Dies Sanguinis was also characterized by a combination of religious and military processions, such as the appearance of the Salii, a group of twelve priests who carried sacred shields and performed warlike dances to honor Bellona and demonstrate the military strength of Rome. These performances were an essential aspect of many of the smaller rituals that occurred during the long day of bloodshed.
Marble relief from 2nd century Rome depicting preparations for an animal sacrifice. (Public domain)
The Rise of Christianity and the Fall of Dies Sanguinis
As time passed, celebrations of Dies Sanguinis became more and more infrequent. This decline can be attributed to several factors, such as the growing influence of Christianity in the Roman Empire and the changing values and beliefs of the ancient Romans.
The influence of philosophy and religion played a major role in the shift toward peace in ancient Rome. Philosophers like Seneca and Epictetus emphasized the importance of inner peace and moral righteousness over military conquest and power, which made a great impact on their followers.
Similarly, the spread of Christianity in the Roman Empire promoted values of love, compassion and forgiveness, which were at odds with the militaristic and violent tendencies of Roman culture. As Christianity gained prominence in the Roman Empire, many of the traditional Roman religious practices and beliefs began to be viewed as pagan and incompatible with Christian doctrine.
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Soon, the values and beliefs of the Romans shifted away from the militaristic and warlike tendencies that had been so central to the celebration of Dies Sanguinis. As the empire grew more stable and secure, they placed more value on peace and prosperity than on military conquest.
Plus, the Romans realized that they could enjoy the benefits of a thriving economy and a stable government without needing to rely on military conquest to sustain their way of life. This led to the gradual decline and eventual suppression of many traditional Roman religious festivals and practices, including Dies Sanguinis.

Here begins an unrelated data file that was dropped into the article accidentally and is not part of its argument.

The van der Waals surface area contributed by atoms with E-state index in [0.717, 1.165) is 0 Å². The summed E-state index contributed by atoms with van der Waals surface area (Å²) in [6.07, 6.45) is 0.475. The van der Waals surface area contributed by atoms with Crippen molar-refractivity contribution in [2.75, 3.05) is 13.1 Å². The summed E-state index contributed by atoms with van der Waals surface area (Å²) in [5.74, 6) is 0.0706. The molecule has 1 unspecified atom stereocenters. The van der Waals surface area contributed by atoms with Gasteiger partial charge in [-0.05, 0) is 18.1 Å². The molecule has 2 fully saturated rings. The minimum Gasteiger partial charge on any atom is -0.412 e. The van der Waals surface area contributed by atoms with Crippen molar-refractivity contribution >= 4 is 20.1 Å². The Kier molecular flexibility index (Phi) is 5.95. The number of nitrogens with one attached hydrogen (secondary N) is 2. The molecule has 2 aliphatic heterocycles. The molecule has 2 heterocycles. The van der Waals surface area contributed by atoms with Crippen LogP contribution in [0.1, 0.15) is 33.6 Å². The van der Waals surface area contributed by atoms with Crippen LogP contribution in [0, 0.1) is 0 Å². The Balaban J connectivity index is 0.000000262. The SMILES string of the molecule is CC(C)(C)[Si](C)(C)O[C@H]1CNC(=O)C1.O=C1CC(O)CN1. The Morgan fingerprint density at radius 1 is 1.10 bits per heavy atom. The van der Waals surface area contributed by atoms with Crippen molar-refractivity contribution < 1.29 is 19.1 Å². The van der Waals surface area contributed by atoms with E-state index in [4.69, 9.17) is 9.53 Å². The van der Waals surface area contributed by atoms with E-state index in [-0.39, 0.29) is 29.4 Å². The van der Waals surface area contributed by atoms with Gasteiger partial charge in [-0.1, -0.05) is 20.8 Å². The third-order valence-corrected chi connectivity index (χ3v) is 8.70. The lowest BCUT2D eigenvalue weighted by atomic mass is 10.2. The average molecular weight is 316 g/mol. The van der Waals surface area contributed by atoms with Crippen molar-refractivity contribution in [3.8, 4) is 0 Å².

The final cause behind the disappearance of Dies Sanguinis was the decline of the Roman Empire itself. As Rome's power waned and the empire fell into decline, many of the traditional practices and beliefs associated with the festival were forgotten or abandoned.
Invasions and migrations of Germanic tribes from the north and east gradually carved out new kingdoms and territories within the former Roman Empire and, as a result, the Roman way of life and culture (including Dies Sanguinis) gradually gave way to new forms of governance, religion and social organization.
Dies Sanguinis once held great cultural and religious significance in ancient Rome and was celebrated as a time to honor the military and demonstrate their martial strength. Though it eventually fell to the sands of time, the bloodthirsty legacy of Dies Sanguinis lives on for researchers worldwide, as it provides insight into the complex and multifaceted nature of ancient Roman culture and society.
Top image: Dies Sanguinis, meaning “Day of Blood,” was a Roman celebration dedicated to the goddess Bellona, associated with war, bloodshed and violence. Source: Михаил Решетников / Adobe Stock
By Lex Leigh